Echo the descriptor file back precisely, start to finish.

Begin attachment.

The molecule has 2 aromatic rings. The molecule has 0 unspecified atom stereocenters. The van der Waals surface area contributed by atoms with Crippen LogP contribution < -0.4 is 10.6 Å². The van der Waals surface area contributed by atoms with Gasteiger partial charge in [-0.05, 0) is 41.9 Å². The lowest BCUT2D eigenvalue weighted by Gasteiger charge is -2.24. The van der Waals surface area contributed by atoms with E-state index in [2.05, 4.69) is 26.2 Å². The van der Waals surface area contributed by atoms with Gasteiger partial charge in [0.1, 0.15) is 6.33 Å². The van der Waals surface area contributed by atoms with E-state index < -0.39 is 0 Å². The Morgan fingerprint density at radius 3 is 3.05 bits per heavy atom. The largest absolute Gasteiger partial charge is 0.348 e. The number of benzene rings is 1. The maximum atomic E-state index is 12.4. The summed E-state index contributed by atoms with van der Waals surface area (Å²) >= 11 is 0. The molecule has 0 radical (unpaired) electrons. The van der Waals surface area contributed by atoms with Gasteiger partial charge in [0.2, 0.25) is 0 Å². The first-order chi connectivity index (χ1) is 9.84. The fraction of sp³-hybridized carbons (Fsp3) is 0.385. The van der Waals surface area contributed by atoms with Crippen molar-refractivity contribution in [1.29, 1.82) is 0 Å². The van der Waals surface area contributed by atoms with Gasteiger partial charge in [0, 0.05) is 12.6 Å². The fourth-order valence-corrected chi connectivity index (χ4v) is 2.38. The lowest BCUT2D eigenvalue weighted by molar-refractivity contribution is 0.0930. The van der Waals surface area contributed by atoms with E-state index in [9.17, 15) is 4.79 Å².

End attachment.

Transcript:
The molecule has 2 aromatic rings. The molecule has 0 unspecified atom stereocenters. The van der Waals surface area contributed by atoms with Crippen LogP contribution < -0.4 is 10.6 Å². The van der Waals surface area contributed by atoms with Gasteiger partial charge in [-0.05, 0) is 41.9 Å². The lowest BCUT2D eigenvalue weighted by Gasteiger charge is -2.24. The van der Waals surface area contributed by atoms with E-state index in [2.05, 4.69) is 26.2 Å². The van der Waals surface area contributed by atoms with Gasteiger partial charge in [0.1, 0.15) is 6.33 Å². The van der Waals surface area contributed by atoms with E-state index < -0.39 is 0 Å². The Morgan fingerprint density at radius 3 is 3.05 bits per heavy atom. The largest absolute Gasteiger partial charge is 0.348 e. The number of benzene rings is 1. The maximum atomic E-state index is 12.4. The summed E-state index contributed by atoms with van der Waals surface area (Å²) >= 11 is 0. The molecule has 0 radical (unpaired) electrons. The van der Waals surface area contributed by atoms with Gasteiger partial charge in [0.2, 0.25) is 0 Å². The first-order chi connectivity index (χ1) is 9.84. The fraction of sp³-hybridized carbons (Fsp3) is 0.385. The van der Waals surface area contributed by atoms with Crippen molar-refractivity contribution in [1.29, 1.82) is 0 Å². The van der Waals surface area contributed by atoms with Gasteiger partial charge in [0, 0.05) is 12.6 Å². The fourth-order valence-corrected chi connectivity index (χ4v) is 2.38. The lowest BCUT2D eigenvalue weighted by molar-refractivity contribution is 0.0930. The van der Waals surface area contributed by atoms with E-state index in [9.17, 15) is 4.79 Å².